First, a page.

Or, I Am So Not in Kansas Anymore
Thursday morning, I went straight to Anne Frankhuis. Is it inappropriate to admit that my desire to visit the Anne Frank House was less, for me, about Anne than it was about Neutral Milk Hotel? (If you don’t understand the reference, I’m not going to explain it here. Sorry.)
Confession: I’ve never read the Diary of Anne Frank in its entirety. I’ve started it several times—I have a chronic problem of starting books and neglecting to finish them…wanna ride bikes?— most recently last week, when I decided to try reading the French translation in anticipation of my trip.
I probably should have saved it for one of the grey icky days that was ahead of me. That would have been more appropriate, because the gorgeous weather Thursday morning was at odds with a Reflecting Upon the Holocaust sort of mood. I knew I didn’t want to take any chances of missing it, though, and so, Aeroplane Over the Sea in my headphones, I went.
Several people warned me about the crowds there, but it was nearly empty that morning. I suppose I should consider myself lucky, but honestly, I kind of wish it had been crowded. I’ll explain.
The annex is empty of furniture per Otto Frank’s wishes. The Nazis took everything after arresting the residents and Mr. Frank (the only one of the eight residents who survived the concentration camps) wished for it to remain empty when people visited. It’s a fitting symbol for how the Nazis took absolutely everything from their family, but because I was alone most of the time that I was in the Annex, I found its sheer emptiness not distressful, but distracting. I had trouble imagining how cramped it must have felt while Anne and seven others lived in hiding there.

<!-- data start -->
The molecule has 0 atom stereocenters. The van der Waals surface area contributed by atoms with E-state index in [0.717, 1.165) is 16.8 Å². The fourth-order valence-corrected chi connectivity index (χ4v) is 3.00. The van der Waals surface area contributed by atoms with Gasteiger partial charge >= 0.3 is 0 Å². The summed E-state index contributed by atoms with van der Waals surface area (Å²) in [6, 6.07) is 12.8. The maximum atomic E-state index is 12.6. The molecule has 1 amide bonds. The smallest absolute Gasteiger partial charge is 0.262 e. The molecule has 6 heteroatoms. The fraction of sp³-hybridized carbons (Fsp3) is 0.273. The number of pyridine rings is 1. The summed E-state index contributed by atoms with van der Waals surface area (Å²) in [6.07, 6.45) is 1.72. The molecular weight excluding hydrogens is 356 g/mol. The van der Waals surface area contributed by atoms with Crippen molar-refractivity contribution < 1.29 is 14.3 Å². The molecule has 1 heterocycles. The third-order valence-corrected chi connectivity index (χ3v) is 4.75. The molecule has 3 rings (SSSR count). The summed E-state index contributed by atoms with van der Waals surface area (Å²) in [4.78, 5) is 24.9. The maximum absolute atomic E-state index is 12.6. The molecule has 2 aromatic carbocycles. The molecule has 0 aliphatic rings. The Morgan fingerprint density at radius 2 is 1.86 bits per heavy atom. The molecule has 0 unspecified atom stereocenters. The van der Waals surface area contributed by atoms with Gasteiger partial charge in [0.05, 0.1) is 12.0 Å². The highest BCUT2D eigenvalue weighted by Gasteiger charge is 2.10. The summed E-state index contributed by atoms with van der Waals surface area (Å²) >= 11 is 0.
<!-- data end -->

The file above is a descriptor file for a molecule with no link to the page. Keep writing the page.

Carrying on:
In all honesty, I felt the opposite. It seemed really big to me. To me, “hiding” suggests little. In a closet, under the floorboards, that kind of thing—not a big chunk of a warehouse! I caught myself thinking, “Well no wonder you were caught…” which is not what one should be thinking when one visits the Anne Frank House!
This is a stupid detail to notice, but I was disappointed that they’ve had to renovate the floors. Instead of the creaky floorboards you might expect, there’s now a vinyl floor. I was distracted by the plastic sound of my own footsteps. As I said to Cassie later, “It didn’t sound like I would expect a secret hiding place to sound.” I felt like I might as well have been in a replica.
One thing that a replica would have lacked, though, are the original pictures that Anne hung on the walls of her bedroom. The renovation that replaced the floors spared the walls, so the pictures of movie stars that Anne hung are still there. You’d have to be made of stone—or at least lacking tear ducts—not to weep at some point in the Annex and adjacent museum, and this was the first of two places that I wept.
The pictures on the wall caused me, not for the first but certainly the most powerful time, to reflect upon how young Anne Frank was when she lived in hiding and died in a concentration camp. She is one of few women who have been given her due prominent place in history. Of all of the diaries that could have survived the Nazis, we’re lucky that hers is so wise—but she was also just a teenage girl. A teenage girl who put pictures of her favorite movie stars on the wall, just like I put pictures of Heath Ledger on my wall when I was her age.